His conversion, however, was followed by great spiritual struggles. One of his greatest struggles was with the temptation to atheism. Even when engaged in prayer he felt as if the devil was at his elbow whispering in his ear, 'There is no God.' At such times North would walk in the garden and say aloud, 'God is, there is a God.' At last he came out of these struggles settled in his faith and convictions. On the first page of the New Testament which he began to use on first January 1855, he wrote, 'Brownlow North, a man whose sins crucified the Son of God.'

      This is the man who, in God's purpose was to become a great evangelist of nineteenth century Scotland. Perhaps indeed he was the greatest evangelist of that century. Though from the beginning of his Christian life he had a great desire to commend the Saviour to men and women, public preaching was far from his mind. His first efforts were in personal witnessing, though he was concerned that people would eye him suspiciously. After all, in that district of Elgin, they knew the kind of life he had lived. Was it not presumptuous, then, for someone like him to offer Gospel tracts to anyone? He was amazed when his first offer of a tract was accepted, though he still found personal witnessing difficult right to the end of his life.

      In the sovereign purpose of God, however, opportunities to speak to groups of people came to him without his seeking them. A young Christian girl on her death bed asked him to pray for her father. The father was later converted and news spread, so that whenever Brownlow North returned to the girl's room, he found that the neighbours had gathered to hear him. Then others asked him to come and speak in their homes. He did not find this easy to do. 'When at first I began to visit and speak for Christ I did not like it. There were nasty smells in people's houses and I hated to go. I thought, "I can't make myself like it but I can make myself do it", and as I went, I grew to like it and now I am as happy as the day is long.' This work was greatly blessed. and numbers coming to hear him speaking grew to fifty, then sixty and then two hundred, meeting in a granary. Brownlow North was launched into his life's work, a work characterised by true zeal.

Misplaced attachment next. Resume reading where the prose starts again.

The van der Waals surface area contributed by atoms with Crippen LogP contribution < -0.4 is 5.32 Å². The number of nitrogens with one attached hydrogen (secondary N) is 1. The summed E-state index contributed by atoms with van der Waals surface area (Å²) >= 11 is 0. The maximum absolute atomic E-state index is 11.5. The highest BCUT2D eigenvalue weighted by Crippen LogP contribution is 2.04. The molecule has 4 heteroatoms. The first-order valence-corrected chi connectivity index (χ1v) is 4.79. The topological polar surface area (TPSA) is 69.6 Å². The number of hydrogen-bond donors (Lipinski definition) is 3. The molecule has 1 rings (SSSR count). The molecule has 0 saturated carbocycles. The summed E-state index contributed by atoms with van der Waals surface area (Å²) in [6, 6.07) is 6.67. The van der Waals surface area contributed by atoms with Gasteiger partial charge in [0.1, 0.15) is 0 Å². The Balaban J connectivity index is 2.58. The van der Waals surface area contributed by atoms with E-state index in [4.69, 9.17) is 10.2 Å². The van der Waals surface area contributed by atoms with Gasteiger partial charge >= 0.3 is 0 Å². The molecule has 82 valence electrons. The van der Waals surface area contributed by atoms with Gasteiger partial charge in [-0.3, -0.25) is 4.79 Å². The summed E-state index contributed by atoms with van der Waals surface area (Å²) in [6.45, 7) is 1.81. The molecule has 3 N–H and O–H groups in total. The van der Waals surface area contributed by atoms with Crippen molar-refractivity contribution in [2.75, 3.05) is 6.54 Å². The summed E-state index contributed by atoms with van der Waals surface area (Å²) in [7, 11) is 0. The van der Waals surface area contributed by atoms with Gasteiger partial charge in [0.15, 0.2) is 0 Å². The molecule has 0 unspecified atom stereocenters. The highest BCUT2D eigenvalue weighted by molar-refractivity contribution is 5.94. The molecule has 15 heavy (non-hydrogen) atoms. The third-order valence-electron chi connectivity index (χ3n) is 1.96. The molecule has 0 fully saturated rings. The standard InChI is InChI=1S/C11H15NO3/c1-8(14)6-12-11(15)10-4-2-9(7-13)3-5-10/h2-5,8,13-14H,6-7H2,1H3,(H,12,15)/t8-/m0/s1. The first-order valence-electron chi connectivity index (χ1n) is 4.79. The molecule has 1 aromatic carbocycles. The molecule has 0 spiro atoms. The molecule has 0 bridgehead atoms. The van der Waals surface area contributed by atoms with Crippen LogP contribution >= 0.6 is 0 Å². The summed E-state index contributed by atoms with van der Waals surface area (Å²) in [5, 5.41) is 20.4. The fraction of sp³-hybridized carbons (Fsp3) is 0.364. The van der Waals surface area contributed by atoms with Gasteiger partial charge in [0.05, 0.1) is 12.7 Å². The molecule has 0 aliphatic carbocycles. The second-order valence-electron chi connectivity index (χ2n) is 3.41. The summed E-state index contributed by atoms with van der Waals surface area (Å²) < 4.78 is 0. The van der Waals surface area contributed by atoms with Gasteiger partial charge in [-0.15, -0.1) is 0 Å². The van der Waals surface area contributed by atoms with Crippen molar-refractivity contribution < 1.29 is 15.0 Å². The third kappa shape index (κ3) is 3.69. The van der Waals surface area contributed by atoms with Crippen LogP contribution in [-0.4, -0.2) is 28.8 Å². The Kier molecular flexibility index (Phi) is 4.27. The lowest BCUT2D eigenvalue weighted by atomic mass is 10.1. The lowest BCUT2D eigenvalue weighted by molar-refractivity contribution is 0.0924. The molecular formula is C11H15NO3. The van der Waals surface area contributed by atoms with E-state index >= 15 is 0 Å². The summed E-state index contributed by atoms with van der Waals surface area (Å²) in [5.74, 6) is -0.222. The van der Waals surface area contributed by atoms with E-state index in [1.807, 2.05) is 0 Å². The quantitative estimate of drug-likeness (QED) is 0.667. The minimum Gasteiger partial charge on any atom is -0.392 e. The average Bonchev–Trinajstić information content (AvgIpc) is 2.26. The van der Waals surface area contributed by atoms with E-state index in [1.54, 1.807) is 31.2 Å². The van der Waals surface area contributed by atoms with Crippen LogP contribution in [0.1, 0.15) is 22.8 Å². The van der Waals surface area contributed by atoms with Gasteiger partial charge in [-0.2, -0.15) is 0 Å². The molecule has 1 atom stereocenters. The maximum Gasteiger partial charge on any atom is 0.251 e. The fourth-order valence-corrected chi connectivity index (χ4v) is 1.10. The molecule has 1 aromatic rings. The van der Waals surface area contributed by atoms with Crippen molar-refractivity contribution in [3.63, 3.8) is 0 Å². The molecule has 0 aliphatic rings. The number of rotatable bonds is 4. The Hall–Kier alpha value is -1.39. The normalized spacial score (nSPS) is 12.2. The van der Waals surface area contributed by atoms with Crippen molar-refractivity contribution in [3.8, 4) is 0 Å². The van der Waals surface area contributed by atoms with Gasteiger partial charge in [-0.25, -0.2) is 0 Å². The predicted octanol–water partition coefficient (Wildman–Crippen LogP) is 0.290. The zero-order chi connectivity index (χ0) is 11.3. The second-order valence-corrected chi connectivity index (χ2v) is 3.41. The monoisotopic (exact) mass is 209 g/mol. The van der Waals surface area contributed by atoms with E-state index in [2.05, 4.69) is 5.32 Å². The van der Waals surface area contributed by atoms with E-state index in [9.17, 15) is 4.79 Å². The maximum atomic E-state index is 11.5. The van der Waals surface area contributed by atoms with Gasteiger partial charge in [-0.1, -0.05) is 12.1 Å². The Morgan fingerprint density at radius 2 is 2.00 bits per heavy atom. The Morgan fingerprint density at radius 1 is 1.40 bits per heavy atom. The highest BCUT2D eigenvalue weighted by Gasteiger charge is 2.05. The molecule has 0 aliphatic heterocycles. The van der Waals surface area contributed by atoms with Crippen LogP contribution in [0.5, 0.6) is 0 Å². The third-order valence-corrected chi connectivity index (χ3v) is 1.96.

1] True zeal grows from the awareness of the privilege of preaching

      Brownlow North was at first a hesitant preacher. He was concerned that if he began to preach he would be trespassing into a sphere which belonged only to those ordained to preach. Indeed after his initial experiences in preaching, he prayed that if he was wrong in what he was doing, then the Lord would close these doors which had unexpectedly opened to him. When in fact numbers increased and more invitations came to him, he concluded that it was the Lord's will that he should continue. One contemporary described his experience. 'He was led on gradually, reluctantly and unexpectedly to become a preacher of the everlasting Gospel in truth and verity.'